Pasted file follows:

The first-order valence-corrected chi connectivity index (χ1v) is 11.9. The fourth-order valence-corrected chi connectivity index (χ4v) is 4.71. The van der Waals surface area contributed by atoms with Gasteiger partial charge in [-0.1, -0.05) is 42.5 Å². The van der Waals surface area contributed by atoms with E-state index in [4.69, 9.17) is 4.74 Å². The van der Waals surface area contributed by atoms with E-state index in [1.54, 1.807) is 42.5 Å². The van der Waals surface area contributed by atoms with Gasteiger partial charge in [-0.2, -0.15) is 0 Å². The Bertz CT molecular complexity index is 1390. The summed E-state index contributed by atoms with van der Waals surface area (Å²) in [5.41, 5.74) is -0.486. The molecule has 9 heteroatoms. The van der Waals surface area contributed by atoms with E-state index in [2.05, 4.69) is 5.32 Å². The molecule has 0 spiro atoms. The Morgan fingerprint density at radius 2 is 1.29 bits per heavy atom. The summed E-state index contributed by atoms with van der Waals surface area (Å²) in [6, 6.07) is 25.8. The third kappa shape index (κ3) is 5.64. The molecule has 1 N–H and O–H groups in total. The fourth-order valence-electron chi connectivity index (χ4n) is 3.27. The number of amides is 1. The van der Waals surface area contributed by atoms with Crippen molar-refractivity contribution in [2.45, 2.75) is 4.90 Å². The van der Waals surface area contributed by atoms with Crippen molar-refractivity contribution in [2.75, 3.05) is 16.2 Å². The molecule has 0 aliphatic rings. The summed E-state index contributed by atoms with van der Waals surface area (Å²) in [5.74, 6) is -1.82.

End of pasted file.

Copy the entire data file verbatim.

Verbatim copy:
The first-order valence-corrected chi connectivity index (χ1v) is 11.9. The fourth-order valence-corrected chi connectivity index (χ4v) is 4.71. The van der Waals surface area contributed by atoms with Gasteiger partial charge in [-0.1, -0.05) is 42.5 Å². The van der Waals surface area contributed by atoms with E-state index in [4.69, 9.17) is 4.74 Å². The van der Waals surface area contributed by atoms with E-state index in [1.54, 1.807) is 42.5 Å². The van der Waals surface area contributed by atoms with Gasteiger partial charge in [-0.2, -0.15) is 0 Å². The Bertz CT molecular complexity index is 1390. The summed E-state index contributed by atoms with van der Waals surface area (Å²) in [5.41, 5.74) is -0.486. The molecule has 9 heteroatoms. The van der Waals surface area contributed by atoms with E-state index in [2.05, 4.69) is 5.32 Å². The molecule has 0 spiro atoms. The Morgan fingerprint density at radius 2 is 1.29 bits per heavy atom. The summed E-state index contributed by atoms with van der Waals surface area (Å²) in [6, 6.07) is 25.8. The third kappa shape index (κ3) is 5.64. The molecule has 1 N–H and O–H groups in total. The fourth-order valence-electron chi connectivity index (χ4n) is 3.27. The number of amides is 1. The van der Waals surface area contributed by atoms with Crippen molar-refractivity contribution in [2.45, 2.75) is 4.90 Å². The van der Waals surface area contributed by atoms with Crippen molar-refractivity contribution in [2.75, 3.05) is 16.2 Å². The molecule has 0 aliphatic rings. The summed E-state index contributed by atoms with van der Waals surface area (Å²) in [5.74, 6) is -1.82.